I mentioned to one of West German Chancellor Helmut Kohl's advisers in Bonn recently that I had been unable to obtain interviews with either Kohl or Foreign Minister Hans-Dietrich Genscher in connection with my book on the future of Europe. He looked at the list of prominent Germans who had agreed to interviews and spotted the name of Alfred Herrhausen, the chief executive of Deutsche Bank.
"Ah, Herrhausen!" he mused with reverence. "One Herrhausen is worth at least one Kohl plus one Genscher. Maybe more."
Thursday, Alfred Herrhausen was assassinated by terrorists outside Frankfurt. His name was not well known in this country, yet he may have been the most important individual in the New Germany and the New Europe being constructed before our eyes.
In an era when financial power counts more than any other kind of power in the world, the least that one could say about Herrhausen was that he was the most important banker at the most important bank in capital-rich West Germany, the country that Europeans both West and East are counting on to provide the economic muscle needed for realization of their dream of new prosperity and unity.
In West Germany, Herrhausen, 59, sought to blaze a new trail in economies of scale, building one of the world's largest banks outside Japan. He brought staid West German financial services into the modern global era. With Frankfurt-based Deutsche Bank already owning a major stake in Daimler-Benz (West Germany's largest industrial company and manufacturer of Mercedes cars), he moved aggressively earlier this year to acquire the giant aircraft and defense concern, MBB, and to merge it with Daimler-Benz.
In London on Monday, Herrhausen gave new meaning to Europe's efforts to form a single financial market by flying in to agree to buy Morgan Grenfell, one of the city's most venerable investment banking firms, for $1.4 billion. "Herrhausen swallows a bank before lunch," headlined the Financial Times in reference to the deal that symbolized the new world of borderless European financial services.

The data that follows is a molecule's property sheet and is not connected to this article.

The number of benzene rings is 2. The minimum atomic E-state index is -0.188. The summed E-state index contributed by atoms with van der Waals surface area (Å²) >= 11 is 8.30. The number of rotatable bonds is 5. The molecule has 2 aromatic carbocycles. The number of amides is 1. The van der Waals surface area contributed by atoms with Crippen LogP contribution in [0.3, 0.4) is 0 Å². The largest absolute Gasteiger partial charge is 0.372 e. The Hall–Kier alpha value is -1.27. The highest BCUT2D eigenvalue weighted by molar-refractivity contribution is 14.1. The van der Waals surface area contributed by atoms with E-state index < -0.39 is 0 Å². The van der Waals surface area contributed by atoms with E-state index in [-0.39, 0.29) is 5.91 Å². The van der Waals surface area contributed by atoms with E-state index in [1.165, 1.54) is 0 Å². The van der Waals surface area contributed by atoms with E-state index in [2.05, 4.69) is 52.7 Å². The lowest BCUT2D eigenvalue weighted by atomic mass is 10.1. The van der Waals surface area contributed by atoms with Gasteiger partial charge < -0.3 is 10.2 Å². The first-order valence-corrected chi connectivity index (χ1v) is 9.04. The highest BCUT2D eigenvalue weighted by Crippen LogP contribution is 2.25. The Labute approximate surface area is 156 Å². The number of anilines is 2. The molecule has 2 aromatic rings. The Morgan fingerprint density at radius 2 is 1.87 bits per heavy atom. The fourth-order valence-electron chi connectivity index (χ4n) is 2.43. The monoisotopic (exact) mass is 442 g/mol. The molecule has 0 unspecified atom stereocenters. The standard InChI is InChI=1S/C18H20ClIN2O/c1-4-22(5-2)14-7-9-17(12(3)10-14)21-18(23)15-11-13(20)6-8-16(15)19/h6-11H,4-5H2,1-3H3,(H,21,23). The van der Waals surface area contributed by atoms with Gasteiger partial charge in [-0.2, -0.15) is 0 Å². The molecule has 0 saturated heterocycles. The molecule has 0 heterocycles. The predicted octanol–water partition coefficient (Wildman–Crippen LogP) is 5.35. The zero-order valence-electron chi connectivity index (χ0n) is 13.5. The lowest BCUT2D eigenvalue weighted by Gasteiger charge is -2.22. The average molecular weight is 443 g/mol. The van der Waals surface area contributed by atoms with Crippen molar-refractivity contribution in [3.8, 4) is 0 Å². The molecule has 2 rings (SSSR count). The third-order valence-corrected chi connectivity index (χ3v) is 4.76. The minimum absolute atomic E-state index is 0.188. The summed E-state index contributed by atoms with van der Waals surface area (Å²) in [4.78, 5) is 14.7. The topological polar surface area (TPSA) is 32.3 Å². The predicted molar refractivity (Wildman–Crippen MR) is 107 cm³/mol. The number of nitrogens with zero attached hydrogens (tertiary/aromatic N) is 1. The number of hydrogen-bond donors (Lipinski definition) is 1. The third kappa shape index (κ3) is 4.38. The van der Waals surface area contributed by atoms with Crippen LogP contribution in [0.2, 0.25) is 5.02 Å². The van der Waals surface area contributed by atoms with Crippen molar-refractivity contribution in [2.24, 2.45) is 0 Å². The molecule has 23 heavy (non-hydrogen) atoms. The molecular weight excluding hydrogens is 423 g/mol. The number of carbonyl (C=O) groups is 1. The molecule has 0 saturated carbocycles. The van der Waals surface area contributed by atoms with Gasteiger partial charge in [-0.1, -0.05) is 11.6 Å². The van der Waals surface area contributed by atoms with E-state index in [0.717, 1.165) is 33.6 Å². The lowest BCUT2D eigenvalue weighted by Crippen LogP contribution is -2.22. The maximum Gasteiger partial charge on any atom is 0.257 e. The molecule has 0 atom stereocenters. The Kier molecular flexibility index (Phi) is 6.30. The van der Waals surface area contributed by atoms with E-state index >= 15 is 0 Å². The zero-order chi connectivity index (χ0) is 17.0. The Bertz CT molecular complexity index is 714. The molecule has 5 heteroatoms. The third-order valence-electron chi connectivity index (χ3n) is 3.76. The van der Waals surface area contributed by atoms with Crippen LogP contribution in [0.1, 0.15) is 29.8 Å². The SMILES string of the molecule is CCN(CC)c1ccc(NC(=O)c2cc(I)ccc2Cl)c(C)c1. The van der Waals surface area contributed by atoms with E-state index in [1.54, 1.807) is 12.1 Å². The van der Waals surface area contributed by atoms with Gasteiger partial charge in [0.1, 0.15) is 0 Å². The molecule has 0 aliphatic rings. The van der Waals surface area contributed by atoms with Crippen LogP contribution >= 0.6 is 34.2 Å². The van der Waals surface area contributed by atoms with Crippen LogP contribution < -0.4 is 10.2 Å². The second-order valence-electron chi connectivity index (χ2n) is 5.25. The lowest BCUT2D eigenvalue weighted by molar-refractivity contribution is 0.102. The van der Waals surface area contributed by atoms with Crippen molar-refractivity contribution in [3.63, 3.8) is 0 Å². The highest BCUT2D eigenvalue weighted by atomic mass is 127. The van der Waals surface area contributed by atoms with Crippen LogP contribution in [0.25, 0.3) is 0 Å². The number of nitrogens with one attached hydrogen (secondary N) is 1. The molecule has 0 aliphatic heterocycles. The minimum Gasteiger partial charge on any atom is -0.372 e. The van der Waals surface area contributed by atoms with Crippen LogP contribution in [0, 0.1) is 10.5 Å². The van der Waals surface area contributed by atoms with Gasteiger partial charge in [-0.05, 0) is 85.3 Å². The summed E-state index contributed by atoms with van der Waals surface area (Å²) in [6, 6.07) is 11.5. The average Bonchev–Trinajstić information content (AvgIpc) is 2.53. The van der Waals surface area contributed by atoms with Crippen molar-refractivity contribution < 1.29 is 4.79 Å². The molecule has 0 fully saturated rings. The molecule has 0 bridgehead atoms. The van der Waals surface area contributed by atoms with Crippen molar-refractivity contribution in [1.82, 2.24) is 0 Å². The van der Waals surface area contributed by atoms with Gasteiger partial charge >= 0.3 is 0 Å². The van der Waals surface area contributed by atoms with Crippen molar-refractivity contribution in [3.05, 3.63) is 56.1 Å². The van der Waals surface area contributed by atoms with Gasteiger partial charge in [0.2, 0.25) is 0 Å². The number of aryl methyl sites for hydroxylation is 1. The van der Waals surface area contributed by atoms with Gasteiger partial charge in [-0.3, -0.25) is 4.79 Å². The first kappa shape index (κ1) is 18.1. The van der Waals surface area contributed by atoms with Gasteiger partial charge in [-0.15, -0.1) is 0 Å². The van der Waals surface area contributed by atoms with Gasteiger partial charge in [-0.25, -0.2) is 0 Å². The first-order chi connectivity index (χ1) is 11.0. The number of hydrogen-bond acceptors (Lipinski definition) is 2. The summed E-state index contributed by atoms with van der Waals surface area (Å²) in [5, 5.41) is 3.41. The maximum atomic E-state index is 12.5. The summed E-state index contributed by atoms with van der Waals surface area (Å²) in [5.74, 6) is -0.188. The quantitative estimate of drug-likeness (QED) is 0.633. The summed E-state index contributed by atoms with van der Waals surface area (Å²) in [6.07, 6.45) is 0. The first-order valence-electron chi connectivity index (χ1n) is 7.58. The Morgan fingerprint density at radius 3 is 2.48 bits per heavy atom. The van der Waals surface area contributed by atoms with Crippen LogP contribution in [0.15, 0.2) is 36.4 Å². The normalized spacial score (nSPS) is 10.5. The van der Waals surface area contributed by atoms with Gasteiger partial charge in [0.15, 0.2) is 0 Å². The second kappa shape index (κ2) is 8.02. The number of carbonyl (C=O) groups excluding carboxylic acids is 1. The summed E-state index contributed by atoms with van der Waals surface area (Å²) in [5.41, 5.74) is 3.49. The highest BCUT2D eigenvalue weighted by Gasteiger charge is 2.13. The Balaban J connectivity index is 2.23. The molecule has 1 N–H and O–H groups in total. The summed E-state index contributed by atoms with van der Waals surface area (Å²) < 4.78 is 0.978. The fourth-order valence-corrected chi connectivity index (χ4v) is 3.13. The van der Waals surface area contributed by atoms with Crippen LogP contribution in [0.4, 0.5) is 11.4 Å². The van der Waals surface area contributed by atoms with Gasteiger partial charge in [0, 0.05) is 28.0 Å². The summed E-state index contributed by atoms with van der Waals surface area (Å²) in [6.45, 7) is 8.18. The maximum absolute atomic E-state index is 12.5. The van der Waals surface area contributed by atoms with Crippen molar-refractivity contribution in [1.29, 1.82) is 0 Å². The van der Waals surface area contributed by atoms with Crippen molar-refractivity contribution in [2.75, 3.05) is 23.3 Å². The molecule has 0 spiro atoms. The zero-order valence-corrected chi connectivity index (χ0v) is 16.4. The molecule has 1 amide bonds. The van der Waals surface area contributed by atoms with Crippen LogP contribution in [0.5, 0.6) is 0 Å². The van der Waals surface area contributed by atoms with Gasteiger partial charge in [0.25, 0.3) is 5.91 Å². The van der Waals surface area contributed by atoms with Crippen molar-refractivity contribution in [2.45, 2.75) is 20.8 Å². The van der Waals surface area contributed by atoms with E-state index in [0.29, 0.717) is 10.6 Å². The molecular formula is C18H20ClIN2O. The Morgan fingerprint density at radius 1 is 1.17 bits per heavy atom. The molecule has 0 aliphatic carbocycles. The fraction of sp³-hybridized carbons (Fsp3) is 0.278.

But it was in Eastern Europe where Herrhausen had the greatest impact. Many of those East Germans lined up to get their "welcome money" in the days after the Berlin Wall opened were beneficiaries of Herrhausen's personal efforts behind the scenes to ensure that cash shortages were kept to a minimum. The greatest run on banks that the world has ever seen (hundreds of thousands of East Germans got about $50 each) happened not only quietly and smoothly but without a hint of stress to the West German financial system.
While European and American politicians discuss the merits of economic aid for the Soviet Union, Deutsche Bank was the first foreign bank in Moscow to own its own building and has emerged as the most active Western financial institution there. Herrhausen arranged a $1.6-billion Deutsche Bank line of credit for the Soviets, as well as a major credit line for Hungary.
Elegant, dynamic and powerful in his appearance as well as his intellect, Herrhausen's vision was shaped by philosophy and politics as much as by finance. Criticized at times in the German press for an arrogant streak, he was nonetheless quite modest when I met him--flattering me by suggesting that he would prefer my job of interviewing and reporting on the New Europe to his own.
Herrhausen spoke his mind bluntly on that day just two months ago. As I learned of his death, I couldn't help recalling many of the things that he had said.
He told me, for example, that when asked by Mikhail Gorbachev for criticisms of perestroika , he told the Soviet leader that too many Russians, including Gorbachev himself, are talking about introducing elements of a market economy without understanding what the term even means. He then compared the Chinese reform process of starting from economic liberalization to the Soviet process of starting from political liberalization and noted that, where the Chinese were "unwilling" to take the next step toward political freedom, the Russians are "unable" to take their next step to improve the economy.
Although he wanted Deutsche Bank involved in the Soviet Union, he had no illusions about the time horizons for profitability: "It will take at least two generations. One generation is necessary to be willing to introduce freedom," he said, but it will take the next to figure out how to make economic use of its benefits.
Herrhausen was enthused about the prospects for a unified European central banking system and a common currency, which he hoped could be achieved by 2000. He said he saw no contradiction between the world's simultaneous motion toward greater centralization and decentralization, nationalism and supranational organization: